What the two cases have in common, however, is the alleged copying can’t, in either case, be enough to win the day–ideas are cheap, it’s execution that’s important. I suppose I judge a search engine on the quality of its results–if the results were terrible, I guess I wouldn’t use it–but it wasn’t Google’s results that led me to start using that search engine back when Google was breaking into the business. I used Google because of its spartan interface, and its unobtrusive text advertising. Never have I been invited to punch the monkey over at, and I value that.

Of course, UI isn’t all that matters, particularly in case of a product like Chatter or Yammer, where the capacity for drawing a community of users is most important. Over the past few months, I’ve tried out three private Twitter clones:, Yammer, and Chatter. Right out of the box, has most appealed to me–it has great features and I value its open source licensing, but it’s also the service that drew the least sign-up interest from others in the company. For a communication tool, that’s a problem.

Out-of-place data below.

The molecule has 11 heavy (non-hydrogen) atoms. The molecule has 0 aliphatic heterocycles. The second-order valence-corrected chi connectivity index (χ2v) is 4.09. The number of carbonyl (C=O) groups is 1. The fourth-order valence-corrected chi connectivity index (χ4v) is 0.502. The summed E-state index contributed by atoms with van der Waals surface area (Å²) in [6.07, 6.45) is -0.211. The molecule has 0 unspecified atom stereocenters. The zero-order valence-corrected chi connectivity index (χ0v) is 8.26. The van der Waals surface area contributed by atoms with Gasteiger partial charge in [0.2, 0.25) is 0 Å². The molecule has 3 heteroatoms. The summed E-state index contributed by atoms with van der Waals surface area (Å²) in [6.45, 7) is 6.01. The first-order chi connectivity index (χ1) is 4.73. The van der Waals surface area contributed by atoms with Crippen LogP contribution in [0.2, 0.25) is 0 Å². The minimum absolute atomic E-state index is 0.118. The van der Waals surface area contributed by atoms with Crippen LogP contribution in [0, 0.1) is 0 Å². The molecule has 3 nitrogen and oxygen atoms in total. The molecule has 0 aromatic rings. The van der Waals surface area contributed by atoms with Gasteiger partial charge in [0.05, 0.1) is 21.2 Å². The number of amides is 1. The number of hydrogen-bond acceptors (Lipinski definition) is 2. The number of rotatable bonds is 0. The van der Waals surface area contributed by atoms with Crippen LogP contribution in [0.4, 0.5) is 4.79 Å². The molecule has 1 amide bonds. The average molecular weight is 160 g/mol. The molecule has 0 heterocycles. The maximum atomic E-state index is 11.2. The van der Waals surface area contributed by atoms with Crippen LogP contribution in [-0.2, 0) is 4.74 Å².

Yammer fared better, and offered a nice set of features, but the uptake edge so far goes to Chatter. It’s probable that the Salesforce brand name has a lot of do with this–Google, at this point, has a similar advantage–gravitating toward the big name seems like the way to go, and when a big network matters, that’s a powerful advantage.